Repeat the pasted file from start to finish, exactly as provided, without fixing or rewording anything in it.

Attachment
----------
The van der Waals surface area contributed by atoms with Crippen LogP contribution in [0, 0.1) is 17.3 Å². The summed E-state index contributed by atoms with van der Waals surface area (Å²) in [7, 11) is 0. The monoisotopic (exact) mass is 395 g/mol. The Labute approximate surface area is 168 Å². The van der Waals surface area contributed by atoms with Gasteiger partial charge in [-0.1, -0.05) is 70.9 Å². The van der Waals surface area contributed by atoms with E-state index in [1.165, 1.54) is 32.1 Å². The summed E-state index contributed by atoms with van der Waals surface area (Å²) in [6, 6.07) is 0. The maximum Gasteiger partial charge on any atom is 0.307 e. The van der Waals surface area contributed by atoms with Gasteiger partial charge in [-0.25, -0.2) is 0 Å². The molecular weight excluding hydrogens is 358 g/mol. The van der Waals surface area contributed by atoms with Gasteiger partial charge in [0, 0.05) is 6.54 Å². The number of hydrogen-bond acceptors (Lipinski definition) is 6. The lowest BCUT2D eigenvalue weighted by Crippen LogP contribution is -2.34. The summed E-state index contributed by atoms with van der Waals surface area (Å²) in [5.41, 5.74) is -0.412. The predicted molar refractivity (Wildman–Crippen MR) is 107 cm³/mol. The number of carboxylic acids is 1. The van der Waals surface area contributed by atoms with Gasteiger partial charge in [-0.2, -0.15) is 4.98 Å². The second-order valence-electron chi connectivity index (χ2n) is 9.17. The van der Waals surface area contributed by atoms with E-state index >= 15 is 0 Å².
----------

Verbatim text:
The van der Waals surface area contributed by atoms with Crippen LogP contribution in [0, 0.1) is 17.3 Å². The summed E-state index contributed by atoms with van der Waals surface area (Å²) in [7, 11) is 0. The monoisotopic (exact) mass is 395 g/mol. The Labute approximate surface area is 168 Å². The van der Waals surface area contributed by atoms with Gasteiger partial charge in [-0.1, -0.05) is 70.9 Å². The van der Waals surface area contributed by atoms with E-state index in [1.165, 1.54) is 32.1 Å². The summed E-state index contributed by atoms with van der Waals surface area (Å²) in [6, 6.07) is 0. The maximum Gasteiger partial charge on any atom is 0.307 e. The van der Waals surface area contributed by atoms with Gasteiger partial charge in [-0.25, -0.2) is 0 Å². The molecular weight excluding hydrogens is 358 g/mol. The van der Waals surface area contributed by atoms with Gasteiger partial charge in [0, 0.05) is 6.54 Å². The number of hydrogen-bond acceptors (Lipinski definition) is 6. The lowest BCUT2D eigenvalue weighted by Crippen LogP contribution is -2.34. The summed E-state index contributed by atoms with van der Waals surface area (Å²) in [5.41, 5.74) is -0.412. The predicted molar refractivity (Wildman–Crippen MR) is 107 cm³/mol. The number of carboxylic acids is 1. The van der Waals surface area contributed by atoms with Gasteiger partial charge in [-0.2, -0.15) is 4.98 Å². The second-order valence-electron chi connectivity index (χ2n) is 9.17. The van der Waals surface area contributed by atoms with E-state index >= 15 is 0 Å².